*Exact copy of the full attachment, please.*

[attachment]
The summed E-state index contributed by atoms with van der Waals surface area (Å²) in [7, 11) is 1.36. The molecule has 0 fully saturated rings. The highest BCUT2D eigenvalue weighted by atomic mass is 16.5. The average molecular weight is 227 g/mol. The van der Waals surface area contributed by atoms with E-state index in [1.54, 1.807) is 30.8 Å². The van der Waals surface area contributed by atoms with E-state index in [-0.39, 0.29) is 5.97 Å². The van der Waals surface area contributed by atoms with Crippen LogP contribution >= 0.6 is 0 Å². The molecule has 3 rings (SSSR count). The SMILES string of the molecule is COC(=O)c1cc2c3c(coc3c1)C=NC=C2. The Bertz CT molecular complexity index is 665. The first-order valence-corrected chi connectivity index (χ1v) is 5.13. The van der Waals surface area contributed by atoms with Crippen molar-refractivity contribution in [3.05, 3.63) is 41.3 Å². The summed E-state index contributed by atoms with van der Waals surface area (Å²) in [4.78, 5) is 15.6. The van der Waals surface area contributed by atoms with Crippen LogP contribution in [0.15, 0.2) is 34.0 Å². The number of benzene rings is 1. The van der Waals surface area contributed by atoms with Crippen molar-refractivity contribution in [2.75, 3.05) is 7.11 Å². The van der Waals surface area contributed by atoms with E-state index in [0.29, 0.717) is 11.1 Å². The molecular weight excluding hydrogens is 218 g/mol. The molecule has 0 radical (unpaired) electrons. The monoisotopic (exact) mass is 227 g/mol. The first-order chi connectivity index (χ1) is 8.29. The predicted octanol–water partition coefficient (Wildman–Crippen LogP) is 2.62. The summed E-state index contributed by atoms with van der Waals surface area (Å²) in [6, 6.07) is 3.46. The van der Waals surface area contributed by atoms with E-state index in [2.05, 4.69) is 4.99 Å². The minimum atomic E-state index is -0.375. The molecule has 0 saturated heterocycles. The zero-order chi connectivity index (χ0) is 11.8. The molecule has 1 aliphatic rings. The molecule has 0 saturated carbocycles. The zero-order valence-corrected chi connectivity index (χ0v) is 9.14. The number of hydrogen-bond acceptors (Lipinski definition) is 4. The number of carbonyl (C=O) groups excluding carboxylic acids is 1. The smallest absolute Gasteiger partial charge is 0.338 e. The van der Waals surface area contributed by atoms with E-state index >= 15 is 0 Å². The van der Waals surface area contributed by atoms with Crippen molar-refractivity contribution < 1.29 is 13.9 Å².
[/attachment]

The summed E-state index contributed by atoms with van der Waals surface area (Å²) in [7, 11) is 1.36. The molecule has 0 fully saturated rings. The highest BCUT2D eigenvalue weighted by atomic mass is 16.5. The average molecular weight is 227 g/mol. The van der Waals surface area contributed by atoms with E-state index in [1.54, 1.807) is 30.8 Å². The van der Waals surface area contributed by atoms with E-state index in [-0.39, 0.29) is 5.97 Å². The van der Waals surface area contributed by atoms with Crippen LogP contribution >= 0.6 is 0 Å². The molecule has 3 rings (SSSR count). The SMILES string of the molecule is COC(=O)c1cc2c3c(coc3c1)C=NC=C2. The Bertz CT molecular complexity index is 665. The first-order valence-corrected chi connectivity index (χ1v) is 5.13. The van der Waals surface area contributed by atoms with Crippen molar-refractivity contribution in [3.05, 3.63) is 41.3 Å². The summed E-state index contributed by atoms with van der Waals surface area (Å²) in [4.78, 5) is 15.6. The van der Waals surface area contributed by atoms with Crippen LogP contribution in [0.15, 0.2) is 34.0 Å². The number of benzene rings is 1. The van der Waals surface area contributed by atoms with Crippen molar-refractivity contribution in [2.75, 3.05) is 7.11 Å². The van der Waals surface area contributed by atoms with E-state index in [0.29, 0.717) is 11.1 Å². The molecular weight excluding hydrogens is 218 g/mol. The molecule has 0 radical (unpaired) electrons. The monoisotopic (exact) mass is 227 g/mol. The first-order chi connectivity index (χ1) is 8.29. The predicted octanol–water partition coefficient (Wildman–Crippen LogP) is 2.62. The summed E-state index contributed by atoms with van der Waals surface area (Å²) in [6, 6.07) is 3.46. The van der Waals surface area contributed by atoms with E-state index in [2.05, 4.69) is 4.99 Å². The minimum atomic E-state index is -0.375. The molecule has 0 saturated heterocycles. The zero-order chi connectivity index (χ0) is 11.8. The molecule has 1 aliphatic rings. The molecule has 0 saturated carbocycles. The zero-order valence-corrected chi connectivity index (χ0v) is 9.14. The number of hydrogen-bond acceptors (Lipinski definition) is 4. The number of carbonyl (C=O) groups excluding carboxylic acids is 1. The smallest absolute Gasteiger partial charge is 0.338 e. The van der Waals surface area contributed by atoms with E-state index >= 15 is 0 Å². The van der Waals surface area contributed by atoms with Crippen molar-refractivity contribution < 1.29 is 13.9 Å².